We are addicted to our thoughts. We cannot change anything if we cannot change our thinking – Santosh Kalwar
User currently offlineclickhappy From United States of America, joined Sep 2001, 9644 posts, RR: 68
Reply 22, posted (2 years 8 months 2 weeks 6 days 12 hours ago) and read 18959 times:
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Quoting zeke (Reply 22):
if the aircraft is undergoing scheduled maintenance

Just how often do A380's get detailed wing-rib assembly maintenance as "regular maintenance?"

Seems this A380 has had two wing inspections in 4 weeks, one as "routine checks after the turbulence incident," and the other as ""additional precautionary inspections" on the wings at Airbus' request."

While we all laud both Airbus and Qantas for their attention to the safety of their passengers, it is a silly to say this was "scheduled maintenance."

Source: http://news.yahoo.com/qantas-grounds...inding-cracks-wings-013730967.html


User currently offlineEK413 From Australia, joined Nov 2003, 4980 posts, RR: 4
Reply 23, posted (2 years 8 months 2 weeks 6 days 11 hours ago) and read 17948 times:

Quoting EK413 (Reply 6):
Quoting MilesDependent (Reply 20):

SYD - LAX flights are effected with todays QF011 sub with a B744 VH-OEF...
QF011 on 9/02/12 will be an A380 VH-OQL...& just adding to the discussion aircraft under going checks is VH-OQK...

EK413



Good evening, ladies and gentlemen. We are tonight’s entertainment!
User currently offlineBill142 From Australia, joined Aug 2004, 8459 posts, RR: 8
Reply 24, posted (2 years 8 months 2 weeks 6 days 9 hours ago) and read 17103 times:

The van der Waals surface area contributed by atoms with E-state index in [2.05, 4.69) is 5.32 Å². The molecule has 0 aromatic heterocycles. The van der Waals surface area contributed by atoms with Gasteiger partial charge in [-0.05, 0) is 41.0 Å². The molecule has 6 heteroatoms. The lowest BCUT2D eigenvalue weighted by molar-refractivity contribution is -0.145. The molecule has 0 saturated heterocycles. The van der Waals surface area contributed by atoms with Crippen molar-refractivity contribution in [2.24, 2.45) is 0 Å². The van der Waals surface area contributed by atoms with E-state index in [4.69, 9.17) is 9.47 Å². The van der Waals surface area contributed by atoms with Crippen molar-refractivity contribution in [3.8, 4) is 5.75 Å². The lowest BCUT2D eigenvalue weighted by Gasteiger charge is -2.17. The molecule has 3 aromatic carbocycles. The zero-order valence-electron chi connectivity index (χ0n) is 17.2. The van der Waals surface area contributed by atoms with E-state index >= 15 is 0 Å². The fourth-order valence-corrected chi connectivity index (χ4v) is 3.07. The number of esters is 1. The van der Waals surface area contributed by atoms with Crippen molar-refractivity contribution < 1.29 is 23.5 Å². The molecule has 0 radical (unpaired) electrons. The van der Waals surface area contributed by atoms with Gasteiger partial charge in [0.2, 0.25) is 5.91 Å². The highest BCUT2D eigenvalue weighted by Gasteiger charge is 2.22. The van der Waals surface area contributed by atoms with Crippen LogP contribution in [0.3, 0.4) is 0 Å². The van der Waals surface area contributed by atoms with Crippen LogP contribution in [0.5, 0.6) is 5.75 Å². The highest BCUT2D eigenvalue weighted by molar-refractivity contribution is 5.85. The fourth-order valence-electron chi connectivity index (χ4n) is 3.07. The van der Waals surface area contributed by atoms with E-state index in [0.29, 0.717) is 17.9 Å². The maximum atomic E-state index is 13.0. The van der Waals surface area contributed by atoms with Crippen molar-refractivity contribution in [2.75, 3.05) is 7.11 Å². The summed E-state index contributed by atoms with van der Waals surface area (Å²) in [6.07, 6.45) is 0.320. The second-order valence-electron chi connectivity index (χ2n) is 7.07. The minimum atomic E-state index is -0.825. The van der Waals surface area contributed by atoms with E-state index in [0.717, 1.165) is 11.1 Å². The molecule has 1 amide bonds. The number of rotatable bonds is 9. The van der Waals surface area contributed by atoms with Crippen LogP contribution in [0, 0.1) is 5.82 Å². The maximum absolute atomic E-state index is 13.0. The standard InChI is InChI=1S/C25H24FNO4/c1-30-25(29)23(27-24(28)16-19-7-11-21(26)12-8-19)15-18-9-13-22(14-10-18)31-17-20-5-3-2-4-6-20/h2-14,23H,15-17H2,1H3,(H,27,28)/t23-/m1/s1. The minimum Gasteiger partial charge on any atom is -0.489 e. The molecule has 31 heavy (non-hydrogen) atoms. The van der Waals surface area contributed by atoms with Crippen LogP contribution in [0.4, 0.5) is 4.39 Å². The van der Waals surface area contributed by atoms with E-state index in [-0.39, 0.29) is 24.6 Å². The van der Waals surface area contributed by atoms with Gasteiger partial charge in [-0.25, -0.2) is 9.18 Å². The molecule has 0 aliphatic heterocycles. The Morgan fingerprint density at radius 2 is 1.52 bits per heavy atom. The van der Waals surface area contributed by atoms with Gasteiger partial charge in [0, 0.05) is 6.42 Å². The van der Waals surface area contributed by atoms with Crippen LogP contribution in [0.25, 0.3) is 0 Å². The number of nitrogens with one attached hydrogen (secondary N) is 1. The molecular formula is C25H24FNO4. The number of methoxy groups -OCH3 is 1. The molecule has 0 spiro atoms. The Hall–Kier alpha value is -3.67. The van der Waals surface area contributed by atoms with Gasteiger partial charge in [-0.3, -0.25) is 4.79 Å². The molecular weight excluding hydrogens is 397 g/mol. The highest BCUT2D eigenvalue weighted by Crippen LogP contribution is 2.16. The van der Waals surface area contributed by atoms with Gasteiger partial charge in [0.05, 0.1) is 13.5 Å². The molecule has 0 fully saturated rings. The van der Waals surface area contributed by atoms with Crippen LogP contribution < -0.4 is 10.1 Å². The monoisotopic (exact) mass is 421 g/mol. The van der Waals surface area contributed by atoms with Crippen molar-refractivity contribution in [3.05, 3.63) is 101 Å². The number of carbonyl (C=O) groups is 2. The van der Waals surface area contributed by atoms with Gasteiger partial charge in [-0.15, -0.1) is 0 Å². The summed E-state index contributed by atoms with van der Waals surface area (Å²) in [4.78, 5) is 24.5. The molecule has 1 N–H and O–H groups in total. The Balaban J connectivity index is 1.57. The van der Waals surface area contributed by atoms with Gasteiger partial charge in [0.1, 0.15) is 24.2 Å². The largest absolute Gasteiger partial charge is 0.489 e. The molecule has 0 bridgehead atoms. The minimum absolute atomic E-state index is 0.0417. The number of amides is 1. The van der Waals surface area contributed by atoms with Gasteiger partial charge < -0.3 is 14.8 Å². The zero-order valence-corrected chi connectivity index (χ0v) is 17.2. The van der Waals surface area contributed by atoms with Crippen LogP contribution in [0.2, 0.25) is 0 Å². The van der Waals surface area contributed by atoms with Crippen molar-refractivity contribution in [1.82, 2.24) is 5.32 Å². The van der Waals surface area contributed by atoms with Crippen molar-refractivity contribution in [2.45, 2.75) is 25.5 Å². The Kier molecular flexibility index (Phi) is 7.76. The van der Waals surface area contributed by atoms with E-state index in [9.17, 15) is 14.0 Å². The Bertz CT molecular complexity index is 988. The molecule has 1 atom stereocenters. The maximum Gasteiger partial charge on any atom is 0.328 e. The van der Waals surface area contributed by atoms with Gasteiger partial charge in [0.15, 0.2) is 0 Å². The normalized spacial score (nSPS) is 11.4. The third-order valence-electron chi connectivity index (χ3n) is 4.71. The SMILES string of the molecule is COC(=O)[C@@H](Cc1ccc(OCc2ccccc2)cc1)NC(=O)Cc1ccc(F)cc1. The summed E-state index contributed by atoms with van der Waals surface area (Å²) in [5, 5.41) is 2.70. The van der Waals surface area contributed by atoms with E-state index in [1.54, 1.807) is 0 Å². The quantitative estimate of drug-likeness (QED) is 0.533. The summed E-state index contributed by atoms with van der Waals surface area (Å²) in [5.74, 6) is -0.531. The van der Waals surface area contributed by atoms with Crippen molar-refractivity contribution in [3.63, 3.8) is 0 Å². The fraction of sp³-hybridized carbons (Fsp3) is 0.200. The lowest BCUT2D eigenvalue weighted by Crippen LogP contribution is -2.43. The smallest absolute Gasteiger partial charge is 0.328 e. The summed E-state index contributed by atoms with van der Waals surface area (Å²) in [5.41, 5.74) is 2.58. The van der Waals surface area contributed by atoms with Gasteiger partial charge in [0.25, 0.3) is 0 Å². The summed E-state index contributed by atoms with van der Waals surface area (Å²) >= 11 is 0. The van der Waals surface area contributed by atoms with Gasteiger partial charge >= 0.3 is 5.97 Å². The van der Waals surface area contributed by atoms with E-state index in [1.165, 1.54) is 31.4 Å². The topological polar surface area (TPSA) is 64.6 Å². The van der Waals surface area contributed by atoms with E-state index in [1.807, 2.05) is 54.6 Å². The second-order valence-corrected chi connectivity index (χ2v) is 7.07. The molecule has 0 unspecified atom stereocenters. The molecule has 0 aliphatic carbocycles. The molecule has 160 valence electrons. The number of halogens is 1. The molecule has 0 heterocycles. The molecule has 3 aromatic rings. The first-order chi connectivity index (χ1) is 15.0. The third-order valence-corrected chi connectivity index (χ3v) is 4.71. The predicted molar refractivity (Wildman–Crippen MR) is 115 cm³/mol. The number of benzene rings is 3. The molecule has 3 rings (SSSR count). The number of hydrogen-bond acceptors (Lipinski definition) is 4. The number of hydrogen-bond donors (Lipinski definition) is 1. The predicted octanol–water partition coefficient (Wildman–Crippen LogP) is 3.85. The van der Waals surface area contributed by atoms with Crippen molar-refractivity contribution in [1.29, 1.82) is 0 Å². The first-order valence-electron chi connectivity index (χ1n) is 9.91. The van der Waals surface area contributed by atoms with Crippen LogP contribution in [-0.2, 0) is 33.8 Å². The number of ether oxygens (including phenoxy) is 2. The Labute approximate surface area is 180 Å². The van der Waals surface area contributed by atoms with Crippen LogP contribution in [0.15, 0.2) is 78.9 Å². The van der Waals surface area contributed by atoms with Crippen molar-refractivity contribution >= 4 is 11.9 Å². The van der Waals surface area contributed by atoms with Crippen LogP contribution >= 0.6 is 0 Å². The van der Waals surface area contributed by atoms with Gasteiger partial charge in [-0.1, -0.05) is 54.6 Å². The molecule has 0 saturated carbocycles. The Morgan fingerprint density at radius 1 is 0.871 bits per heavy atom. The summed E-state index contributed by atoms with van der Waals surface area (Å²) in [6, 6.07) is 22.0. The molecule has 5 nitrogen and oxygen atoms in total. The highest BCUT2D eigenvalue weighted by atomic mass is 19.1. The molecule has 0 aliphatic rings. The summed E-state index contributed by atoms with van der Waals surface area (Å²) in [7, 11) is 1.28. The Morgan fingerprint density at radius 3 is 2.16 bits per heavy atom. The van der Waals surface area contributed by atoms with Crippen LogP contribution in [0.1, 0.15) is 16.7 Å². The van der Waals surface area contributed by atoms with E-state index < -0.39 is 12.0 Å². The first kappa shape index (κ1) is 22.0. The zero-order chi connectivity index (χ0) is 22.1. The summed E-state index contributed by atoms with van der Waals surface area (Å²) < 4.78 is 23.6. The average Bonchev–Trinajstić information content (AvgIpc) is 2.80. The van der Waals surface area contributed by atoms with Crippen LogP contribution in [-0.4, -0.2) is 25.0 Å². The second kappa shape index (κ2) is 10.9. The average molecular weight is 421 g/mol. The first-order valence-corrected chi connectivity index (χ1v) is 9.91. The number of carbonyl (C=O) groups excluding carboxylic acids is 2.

Quoting QF340500 (Reply 11):
Conspiracy theory: Was the journalist paid by the unions?

Probably. Given then amount of bad press Qantas gets about this and other issues, they've either upset someone highly influential in the media circles or the journalists are on the take from unions.

When it comes to maintenance and the media in this country, Qantas are damned if they do, damned if they don't and if this had happened to Virgin it would have barely gotten a mention. As someone mentioned earlier, this is a silver lining from tha QF 31 incident.


25 N14AZ : Airbus said they have analysed this problem and will or have already changed the production accordingly. So I would think that all A 380s built until
26 Ruscoe : Can anyone clarify if these are type 1 or 2 cracks that are being repaired. Based only on what i have read on A-Net changing the production process wi
27 Post contains links PlaneInsomniac : German press is reporting that ALL Qantas A380s have been grounded pending further inspections: http://www.spiegel.de/wirtschaft/unternehmen/0,1518,81
28 Post contains links N14AZ : aero.de is now reporting that QF has stopped all A 380-flights. Is that true? http://www.aero.de/news-14431/Qantas-stoppt-alle-A380-Fluege.html
29 Post contains links dynamicsguy : From the The Age:
30 EK413 : All QF A380 services are operating as per normal ops except for the QF011 which was downgraded to a B744ER VH-OEF... Tonight's QF031 VH-OQE service h
31 EK413 : Type 1 cracks... EK413
32 Post contains links standby87 : Confusion in Europe this morning. N14AZ is correct: German and Swiss Press are reporting ALL QF A380s are grounded eg. http://www.nzz.ch/nachrichten/s
33 QF340500 : EASA has just announced that they may put out an airworthiness directive to check ALL A380 wings on cracks, not only the one with more cycles. Nothing
34 PlaneInsomniac : These reports all seem to go back to a news agency called dapd. It is possible they just got it wrong. I tend to believe our Australian members in th
35 lhr380 : Nothing on any of the mainstream news outlets
36 EK413 : Unlike other A380 cracks – This type of cracking is different from the ‘type two’ cracking found on certain A380s in the global fleet, now the
37 N14AZ : So are we now talking about a "type three" cracking?